But he cannot be persuaded to abandon his grand scheme. Needing accomplices who can be trusted, he ensnares his father-in-law and the sympathetic uncle in his plot. However, their search for an unclaimed dead body in likely places turns out to be frustrating – finally deciding that even a sickly or dying beggar on the street would do. No chance. Beggars smell danger and cry out for help when accosted by strangers in the night. When the search for a prey becomes desperate, Pappu Pillai is inclined to opt out. But his resolute brother-in-law rebukes him and brings him around.

It then happens that they chance upon a solitary figure on a deserted road requesting a lift. His wife is in labour and he needs a ride to the taxi stand on the highway. The lift is readily offered and the passenger takes the front seat, thanking them profusely for their kindness. It has been a good day for him, he too has got his visa and posting in Gulf after a long wait and is excited about the prospects.

But as the vehicle speeds along, a rope is suddenly thrown and tightened around the passenger’s neck. He shouts in disbelief: ‘Why are you killing me?!

No one answers. It does not take long to silence him. The car pulls to a halt on the isolated road; they push the dead body to the driver’s seat and have its hands rest on the steering wheel. They cover the vehicle with hay-stalk, pour petrol all over it, and sets it on fire. As it is engulfed in flames, the three escape into the darkness.

A large sympathetic crowd has gathered at Devi’s house. Her father laments his daughter’s ill fate. Everyone sympathises with the family – till reports begin to appear in the press that the person killed in the accident was not Purushan. But no one, including Devi, knows where her husband has vanished.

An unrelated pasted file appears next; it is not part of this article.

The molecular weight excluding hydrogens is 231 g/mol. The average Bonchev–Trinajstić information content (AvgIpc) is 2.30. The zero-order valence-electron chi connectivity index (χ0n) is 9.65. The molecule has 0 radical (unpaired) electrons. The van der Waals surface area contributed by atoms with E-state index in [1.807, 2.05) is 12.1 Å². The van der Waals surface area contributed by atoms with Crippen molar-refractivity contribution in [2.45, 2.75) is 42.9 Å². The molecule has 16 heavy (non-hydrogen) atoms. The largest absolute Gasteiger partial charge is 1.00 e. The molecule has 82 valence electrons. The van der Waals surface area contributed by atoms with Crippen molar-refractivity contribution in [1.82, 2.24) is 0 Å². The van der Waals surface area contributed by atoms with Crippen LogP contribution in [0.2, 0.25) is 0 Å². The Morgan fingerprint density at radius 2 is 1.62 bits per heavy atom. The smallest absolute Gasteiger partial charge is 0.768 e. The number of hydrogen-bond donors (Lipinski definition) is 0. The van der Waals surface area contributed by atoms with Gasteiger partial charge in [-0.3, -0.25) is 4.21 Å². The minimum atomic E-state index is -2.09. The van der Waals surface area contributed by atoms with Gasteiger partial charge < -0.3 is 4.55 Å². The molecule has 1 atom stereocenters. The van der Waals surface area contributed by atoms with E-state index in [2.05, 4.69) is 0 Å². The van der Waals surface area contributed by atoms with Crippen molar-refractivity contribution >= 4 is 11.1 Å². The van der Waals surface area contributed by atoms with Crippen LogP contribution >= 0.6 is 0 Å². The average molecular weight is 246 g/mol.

The police start investigating the case. When the identity of the corpse in the car becomes known, the case gets complicated: Why should anyone kill a stranger? And for what? Tortured in police custody, Kuttan is crippled. Pappu Pillai and brother- in-law Kittu Pillai, the second and third accused, confess to the crime under duress.

Years pass as court proceedings are prolonged. Finally, the first accused Purushan is declared a permanent absconder who, when and if he surfaces, will be charged with murder. The other two are sentenced to life imprisonment.

In a couple of years, Kuttan Pillai dies in prison while Pappu Pillai refuses to go home on parole or meet anyone, including his daughter. As far as he is concerned, he is counting the days to his death.

Devi’s daughter Revathi is now a second-year college student.
Then, late one night, Purushan appears like a phantom at the window of Devi’s bedroom. He has put on weight, altered his looks with plastic surgery, and is quite unrecognisable…

Director’s Statement

A murder case from Kerala’s recent past involved a Gulf- employed man who killed and burnt a stranger in a hideous plot to fake his own death so as to claim insurance. The man did not surface again after the plot boomeranged. If he ever returns, he will face capital punishment. But life in exile without love and relationships is not any better than death itself.

This predicament of a person who virtually exchanges his life for money set me thinking about our concepts of good life; happiness, identity, love, human relationships and values that guide us through life. We are living in a period when material wealth seems to be the measure of success. According to ancient Indian precepts, acquisition of any kind is the root cause of sorrow. When the means of acquisition is foul, it brings with it a spectrum of endless miseries.

Pinneyum is centred round a family of middle-class means and values. Its members are as normal as your next door neighbours. Purushan, the unemployed son-in-law who is gradually turning into an object of contempt, finally manages to bag a job abroad and observes his status and fortunes rise accordingly. Having once tasted the benefits of wealth which had evaded him for long, he craves for more – even going to the extent of faking his accidental death.